Danica cautioned me to avoid the food-cart stampede running from smoke-break to breakfast. We parked it at the end of the long table to wait until the other patients were seated with meals. Big B and goon doled out trays that were made specifically for patients on special diets, one of whom chose a seat directly across from of us.Through lowered eyelids, she said a soft hello.

 

“Hi,” we replied in unison.

 

She eyed the empty spaces in front us and asked, “Not eating?”

 

“I wish,” Danica grumbled.

 

“I’m diabetic,” she explained, “They force me to eat this cra… food,” She amended her language.

 

“We’re going to have to teach you some driving words,” I smiled.

 

Just then, Danica grabbed my hand and hauled me out of my seat, “C’mon. The mob is gone.”

 

“Wait here,” I instructed the young woman, “We’ll be right back.”

 

I searched the picked-over food cart for anything resembling a caffeinated beverage while Danica picked up a tray eyeing me warily.

 

Not finding a cup of coffee or even a soda, I moved to search the opposite side of the cart, rummaging frantically, pushing aside trays, juice drinks, and small milk cartons.

 

Danica stood behind me, waiting patiently, already knowing what I was searching for. With nothing left to search, I turned frenzied eyes to her.

 

“They don’t have it,” she sighed, shaking her head dejectedly.

 

But,” I began half hysterically. “Shhh,” She cut me off, “Na and B are watching us.” She shoved a tray into my hands and guided me back to our seats. I sat down trying to collect myself but failed. I was at my wits end, “But they allow smoking for shit’s sake! No caffeine,” I blurted, questioning her and any junk-food god that would listen.

 

“Nope,” she replied, “This might be a good time to take up smoking.”

 

The woman across the table groaned, as did I. I lowered my voice and whispered menacingly, “I was admitted late last night. I didn’t sleep until some ungodly hour of the morning. I was rudely awakened at five a.m. I’m not going to make it through the next hour, let alone the rest of the day!”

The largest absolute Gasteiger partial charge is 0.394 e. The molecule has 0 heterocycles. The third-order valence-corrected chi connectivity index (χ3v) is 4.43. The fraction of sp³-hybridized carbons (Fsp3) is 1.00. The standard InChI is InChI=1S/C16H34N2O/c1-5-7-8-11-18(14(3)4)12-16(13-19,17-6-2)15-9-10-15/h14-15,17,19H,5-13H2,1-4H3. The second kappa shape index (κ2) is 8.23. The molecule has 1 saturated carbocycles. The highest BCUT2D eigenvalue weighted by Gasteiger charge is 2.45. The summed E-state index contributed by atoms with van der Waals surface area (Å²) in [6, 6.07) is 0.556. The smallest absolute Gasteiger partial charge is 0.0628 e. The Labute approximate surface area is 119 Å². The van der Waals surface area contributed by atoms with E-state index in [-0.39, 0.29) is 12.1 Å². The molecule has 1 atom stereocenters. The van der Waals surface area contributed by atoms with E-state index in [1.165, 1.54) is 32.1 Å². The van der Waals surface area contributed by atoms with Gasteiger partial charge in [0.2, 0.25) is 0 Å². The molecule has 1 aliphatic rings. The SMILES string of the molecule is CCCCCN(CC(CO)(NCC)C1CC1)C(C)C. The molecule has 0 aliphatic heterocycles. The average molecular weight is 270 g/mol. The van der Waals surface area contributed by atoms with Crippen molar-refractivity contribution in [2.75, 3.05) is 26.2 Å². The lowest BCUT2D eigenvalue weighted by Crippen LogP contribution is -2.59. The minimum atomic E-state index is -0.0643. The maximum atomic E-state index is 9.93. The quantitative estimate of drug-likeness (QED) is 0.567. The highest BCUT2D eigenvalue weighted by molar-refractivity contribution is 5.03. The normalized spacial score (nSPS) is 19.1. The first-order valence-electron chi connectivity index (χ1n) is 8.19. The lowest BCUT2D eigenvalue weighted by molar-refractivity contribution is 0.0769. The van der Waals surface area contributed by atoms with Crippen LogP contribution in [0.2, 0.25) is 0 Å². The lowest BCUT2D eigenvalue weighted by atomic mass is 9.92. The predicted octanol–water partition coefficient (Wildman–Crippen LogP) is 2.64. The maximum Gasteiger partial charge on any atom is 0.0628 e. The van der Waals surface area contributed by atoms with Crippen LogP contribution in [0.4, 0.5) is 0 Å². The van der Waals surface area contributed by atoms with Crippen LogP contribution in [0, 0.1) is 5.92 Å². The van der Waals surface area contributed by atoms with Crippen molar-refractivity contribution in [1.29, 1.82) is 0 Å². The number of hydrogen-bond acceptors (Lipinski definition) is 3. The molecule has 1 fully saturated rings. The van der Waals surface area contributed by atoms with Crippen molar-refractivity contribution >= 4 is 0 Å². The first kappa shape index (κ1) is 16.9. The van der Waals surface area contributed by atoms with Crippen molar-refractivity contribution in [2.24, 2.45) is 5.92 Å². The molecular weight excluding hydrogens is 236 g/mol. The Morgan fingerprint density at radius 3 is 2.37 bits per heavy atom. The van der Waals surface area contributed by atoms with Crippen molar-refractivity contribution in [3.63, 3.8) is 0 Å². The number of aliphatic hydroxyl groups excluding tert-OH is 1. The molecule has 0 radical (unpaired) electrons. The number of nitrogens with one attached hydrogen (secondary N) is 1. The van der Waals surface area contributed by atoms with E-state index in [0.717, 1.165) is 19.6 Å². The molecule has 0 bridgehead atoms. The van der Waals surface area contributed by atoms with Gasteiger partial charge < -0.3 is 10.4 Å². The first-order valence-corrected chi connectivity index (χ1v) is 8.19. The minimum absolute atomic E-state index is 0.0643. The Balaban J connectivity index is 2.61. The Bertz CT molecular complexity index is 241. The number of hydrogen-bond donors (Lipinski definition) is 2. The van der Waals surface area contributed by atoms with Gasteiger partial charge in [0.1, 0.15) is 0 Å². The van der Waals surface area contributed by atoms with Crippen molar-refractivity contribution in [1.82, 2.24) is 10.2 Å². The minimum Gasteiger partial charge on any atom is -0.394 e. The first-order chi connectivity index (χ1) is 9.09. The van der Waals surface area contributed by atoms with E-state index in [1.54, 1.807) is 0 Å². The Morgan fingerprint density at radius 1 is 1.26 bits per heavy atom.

“I know,” Danica replied, “Today’s going to be a bitch. Same thing happened to me.”

 

That’s when I felt three sharp taps on my shoulder. Big B stood behind me armed with paper and pencil. She shoved a form into my hands, ordering, “Fill this out and return it to the front desk.”

 

Danica issued, sheepishly, “Oops. I forgot.”

 

“Good going, informant,” I groused.

 

The form requested names and phone numbers for people I was willing to see. To me, it seemed like the final “screw you.” I was done. I walked with steadfast assurance, in a bee-line to the front desk, crumpled the form into a ball, and aimed for the trash can.

 

I made the first basket of my life with an adamant “No way in hell!”

 

Returning to the table in a fit of anger, I shoved my tray away and stomped to a door that opened onto a large porch with an expanse of lawn beyond. I needed air and freedom. I needed a way out.

 

The porch was cool cement against my still bare feet and I made my way beyond it to warm grass and sunshine. I stood in the middle of the lawn soaking in the morning sun and looking around. Finally I could breath and started to wonder why patients didn’t just leave in the night. It was certainly solitary enough, open and unsupervised enough. That’s when I noticed it.

 
 

By Wildfire8470